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GROWING UP DEAF - Marie Jean Philip

 

Some of the deaf students
in mainstream programs
think that once they graduate, they will die
because they have never met a deaf adult
.
Some even think they'll become hearing upon graduation
because they never see a deaf adult
while they're growing up.

 

Marie Jean Philip is one of many young deaf people who make you feel comfortable about the future of the deaf community.

Articulate, outspoken and inquisitive, she is the product of a home where communication was free and easy and discussion encouraged. Her deaf parents always encouraged her to be herself.

Now a poised young adult, Marie Jean Philip has become immersed in promotion of American Sign Language as a foundation for English as a second language and the preservation of deaf culture.

[The photograph to the left was taken in 1996. -Ed.]

[NOTE: It was very important to Marie Philip that the words "deaf" and "culture" be capitalized - "Deaf" and "Deaf Culture." However, to be true to the text of Gene Petersen's collection, we have not capitalized these words throughout the text, and have left the text exactly as Gene transcribed it. -Ed.]

Both my parents were born deaf. My father is one of 10 children and he has one sister who is deaf. My mother came from a family of two children, both of whom are deaf. I was their first child. Even with this family background, they didn't expect that I would be born deaf.

By the time I was 11 months old, my mother noticed that sometimes I'd respond to environmental noises and voices and sometimes I'd not. One afternoon, while sitting in my high chair and playing with my father, my mother tested my hearing with an alarm clock and with pots. They found out that, at times, I'd hear with my right ear and nothing in my left ear. Later, my two sisters came along and both were deaf. That didn't bother them a bit.

Both my parents attended oral schools. When my mother first met my father, she was 18 and didn't know any sign language. My father already knew how to sign quite well since he had associated with many deaf friends who signed. At the time I was born, my mother was 22 and wasn't yet a fluent signer.

With their oral backgrounds and living in Massachusetts, my parents decided to send me to an oral school. At the age of four and a half, I went to the Clarke School for the Deaf, a very famous oral school, for some testing. Before we went, my mother warned me not to sign while there but to speak the best I could. Well, you know how children are: they have no concept of time. Two hours felt like all day and I was sitting there fidgeting and after awhile, I lost my patience and signed one word: "Daddy?" After that, the people at Clarke School said, "We're sorry, but we can't accept your daughter. First, because she uses sign language and, second, because she uses fingerspelling and, third, because she's under age. The school requires the children to be at least four years and six months old." Well, I was four years and five months.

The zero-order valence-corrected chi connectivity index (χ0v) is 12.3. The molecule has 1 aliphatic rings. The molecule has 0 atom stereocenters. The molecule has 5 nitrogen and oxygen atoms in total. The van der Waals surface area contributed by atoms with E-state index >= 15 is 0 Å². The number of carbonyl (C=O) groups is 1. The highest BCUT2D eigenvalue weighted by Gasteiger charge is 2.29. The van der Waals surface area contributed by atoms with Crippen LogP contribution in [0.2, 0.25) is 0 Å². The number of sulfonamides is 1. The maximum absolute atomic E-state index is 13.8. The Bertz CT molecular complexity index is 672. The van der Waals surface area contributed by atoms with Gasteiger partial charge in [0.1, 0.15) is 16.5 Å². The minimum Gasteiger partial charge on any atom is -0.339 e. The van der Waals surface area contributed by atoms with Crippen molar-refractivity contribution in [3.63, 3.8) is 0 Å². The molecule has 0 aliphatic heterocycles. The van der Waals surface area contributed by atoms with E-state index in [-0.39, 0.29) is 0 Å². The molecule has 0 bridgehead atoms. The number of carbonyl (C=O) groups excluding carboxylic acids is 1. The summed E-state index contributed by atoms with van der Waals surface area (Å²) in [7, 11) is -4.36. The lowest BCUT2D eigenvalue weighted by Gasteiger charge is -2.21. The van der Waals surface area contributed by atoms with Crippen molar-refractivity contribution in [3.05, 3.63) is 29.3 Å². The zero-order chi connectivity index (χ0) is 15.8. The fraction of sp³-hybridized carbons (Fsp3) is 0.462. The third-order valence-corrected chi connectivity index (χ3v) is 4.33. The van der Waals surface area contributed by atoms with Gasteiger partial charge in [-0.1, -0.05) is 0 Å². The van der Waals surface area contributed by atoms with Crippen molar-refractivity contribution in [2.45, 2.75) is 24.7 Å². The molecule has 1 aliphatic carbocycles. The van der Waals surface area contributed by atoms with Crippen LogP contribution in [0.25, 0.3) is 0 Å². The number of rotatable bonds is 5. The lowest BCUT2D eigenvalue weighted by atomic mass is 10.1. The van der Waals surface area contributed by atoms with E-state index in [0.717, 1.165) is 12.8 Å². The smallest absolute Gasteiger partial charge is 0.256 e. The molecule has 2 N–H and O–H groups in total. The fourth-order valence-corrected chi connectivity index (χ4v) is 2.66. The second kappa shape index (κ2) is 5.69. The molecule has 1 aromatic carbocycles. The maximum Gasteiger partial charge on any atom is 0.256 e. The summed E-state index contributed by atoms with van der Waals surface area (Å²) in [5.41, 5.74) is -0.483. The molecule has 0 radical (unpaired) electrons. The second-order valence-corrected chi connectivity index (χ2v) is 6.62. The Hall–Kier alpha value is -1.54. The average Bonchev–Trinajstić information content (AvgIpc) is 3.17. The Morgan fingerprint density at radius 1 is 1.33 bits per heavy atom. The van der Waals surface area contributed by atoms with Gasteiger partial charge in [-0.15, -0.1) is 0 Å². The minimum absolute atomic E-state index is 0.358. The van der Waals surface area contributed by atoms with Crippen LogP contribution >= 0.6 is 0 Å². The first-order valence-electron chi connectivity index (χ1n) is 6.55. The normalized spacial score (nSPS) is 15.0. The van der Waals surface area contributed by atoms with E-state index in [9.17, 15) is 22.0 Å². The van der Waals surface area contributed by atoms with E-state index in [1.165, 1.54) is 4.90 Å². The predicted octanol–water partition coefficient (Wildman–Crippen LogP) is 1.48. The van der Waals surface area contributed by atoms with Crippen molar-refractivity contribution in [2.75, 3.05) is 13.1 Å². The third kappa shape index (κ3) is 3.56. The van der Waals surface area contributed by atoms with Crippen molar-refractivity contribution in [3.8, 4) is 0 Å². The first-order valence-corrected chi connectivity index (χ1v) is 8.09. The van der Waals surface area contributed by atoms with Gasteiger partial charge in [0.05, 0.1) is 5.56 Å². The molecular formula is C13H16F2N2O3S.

My parents didn't know whether to wait a year to send me to school or to send me to the American School for the Deaf in West Hartford, Conn., where my aunt was attending at that time. They finally decided on the ASD. When I came home a week later from school, I couldn't wait to tell them everyting that had happened and about all the friends I had made. It really hit my parents. They had a friend who had a deaf child who went to Clarke School. That child would come home and all she could say was "mother, father," and here I was chattering away. I even tried to correct my parents' signing. "The school said it should be done like this." Well, after that they decided I should stay at the ASD. All three of us girls went to the ASD. My youngest sister, Joan, graduated in 1978.